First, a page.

Genome quotes by Bill Maris
#16. Your genome isn't really secret. #Quote by Bill Maris
Genome quotes by Craig Venter
#17. We have 200 trillion cells, and the outcome of each of them is almost 100 percent genetically determined. And that's what our experiment with the first synthetic genome proves, at least in the case of really simple bacteria. It's the interactions of all those separate genetic units that give us the physiology that we see. #Quote by Craig Venter
Genome quotes by Yuval Noah Harari
#18. Why would any sane person lower his or her standard of living just to multiply the number of copies of the Homo sapiens genome? Nobody agreed to this deal: the Agricultural Revolution was a trap. #Quote by Yuval Noah Harari
Genome quotes by Carl Zimmer
#19. Viruses don't just make us sick. They can actually sometimes end up in our genomes. #Quote by Carl Zimmer
Genome quotes by Siddhartha Mukherjee
#20. Like the master score of a bewitchingly complex symphonic work, the genome contains the instructions for the development and maintenance of organisms. But the genomic "score" is inert without proteins. Proteins actualize this information. They conduct the genome, thereby playing out its music-activating the viola at the fourteenth minute, a crash of cymbals during the arpeggio, a roll of drums at the crescendo. #Quote by Siddhartha Mukherjee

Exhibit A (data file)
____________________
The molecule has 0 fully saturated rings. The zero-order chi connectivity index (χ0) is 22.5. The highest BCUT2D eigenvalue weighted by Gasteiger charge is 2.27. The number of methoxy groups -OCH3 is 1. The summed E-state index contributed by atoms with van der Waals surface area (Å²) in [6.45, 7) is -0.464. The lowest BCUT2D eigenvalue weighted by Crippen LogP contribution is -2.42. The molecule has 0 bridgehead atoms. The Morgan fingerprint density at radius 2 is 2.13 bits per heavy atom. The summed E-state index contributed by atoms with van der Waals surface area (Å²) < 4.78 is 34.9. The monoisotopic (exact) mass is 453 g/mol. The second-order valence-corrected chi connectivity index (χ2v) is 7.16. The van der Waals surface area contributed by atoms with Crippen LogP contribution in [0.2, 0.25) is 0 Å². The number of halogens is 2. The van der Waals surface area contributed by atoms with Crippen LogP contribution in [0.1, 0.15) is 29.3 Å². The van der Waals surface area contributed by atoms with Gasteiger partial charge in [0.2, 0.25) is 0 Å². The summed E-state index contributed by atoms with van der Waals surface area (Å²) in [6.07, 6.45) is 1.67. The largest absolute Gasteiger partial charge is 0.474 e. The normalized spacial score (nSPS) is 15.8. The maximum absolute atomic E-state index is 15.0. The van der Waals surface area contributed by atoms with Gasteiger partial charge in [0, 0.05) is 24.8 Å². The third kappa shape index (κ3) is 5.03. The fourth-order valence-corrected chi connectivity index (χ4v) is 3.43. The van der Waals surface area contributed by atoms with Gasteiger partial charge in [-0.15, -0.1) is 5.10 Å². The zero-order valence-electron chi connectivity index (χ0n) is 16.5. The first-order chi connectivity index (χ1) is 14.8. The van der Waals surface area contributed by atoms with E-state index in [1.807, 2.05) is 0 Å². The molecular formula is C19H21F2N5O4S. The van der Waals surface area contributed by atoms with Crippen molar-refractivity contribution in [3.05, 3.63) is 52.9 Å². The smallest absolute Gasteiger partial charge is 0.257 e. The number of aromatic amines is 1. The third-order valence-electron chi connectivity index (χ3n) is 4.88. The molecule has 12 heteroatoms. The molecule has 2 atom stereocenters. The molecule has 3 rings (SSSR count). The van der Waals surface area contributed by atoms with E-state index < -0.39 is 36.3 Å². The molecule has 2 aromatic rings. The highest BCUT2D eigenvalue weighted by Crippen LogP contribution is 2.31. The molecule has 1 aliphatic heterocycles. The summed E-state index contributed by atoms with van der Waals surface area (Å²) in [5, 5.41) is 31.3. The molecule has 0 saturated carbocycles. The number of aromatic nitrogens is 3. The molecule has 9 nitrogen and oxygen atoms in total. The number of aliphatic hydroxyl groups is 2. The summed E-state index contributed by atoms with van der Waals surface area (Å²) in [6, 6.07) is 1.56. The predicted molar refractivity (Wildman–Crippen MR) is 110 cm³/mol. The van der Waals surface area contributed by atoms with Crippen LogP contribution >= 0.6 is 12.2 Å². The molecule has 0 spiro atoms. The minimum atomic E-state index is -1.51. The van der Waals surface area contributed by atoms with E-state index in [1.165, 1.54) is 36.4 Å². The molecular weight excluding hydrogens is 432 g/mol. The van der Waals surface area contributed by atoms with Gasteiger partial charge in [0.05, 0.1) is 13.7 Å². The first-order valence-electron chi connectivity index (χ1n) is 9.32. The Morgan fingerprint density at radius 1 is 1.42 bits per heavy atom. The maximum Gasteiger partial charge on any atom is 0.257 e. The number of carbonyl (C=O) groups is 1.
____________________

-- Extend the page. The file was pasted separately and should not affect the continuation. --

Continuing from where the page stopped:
Genome quotes by Gary F. Marcus
#21. To the extent that genomes can be thought of as compressed encodings of biological structures, they are spectacularly efficient. All the trillions of cells in the human body-not just the tens of billions in the brain-are guided in one way or another by the information contained in 30,000 or so genes. The best high-quality set of pictures of the body- the National Institutes of Health Visible Human Project, a series of high-resolution digital photos of slices taken from volunteer Joseph Paul Jernigan (deceased)-takes up about 60 gigabytes, enough (if left uncompressed) to fill about 100 CD-ROMs-and still not enough detail to capture individual cells. The genome, in contrast, contains only about 3 billion nucleotides, the equivalent (at two bits per nucleotide) of less than two-thirds of a gigabyte, or a single CD-ROM. #Quote by Gary F. Marcus
Genome quotes by Ian McDonald
#22. Well, the human genome has massive redundancy - that means that two per cent of the DNA does all the work of instructing the ribosomes that build the proteins that make up the cells of your body. Ninety-eight per cent of your DNA just sits there doing nothing. Taking up space in the gene. #Quote by Ian McDonald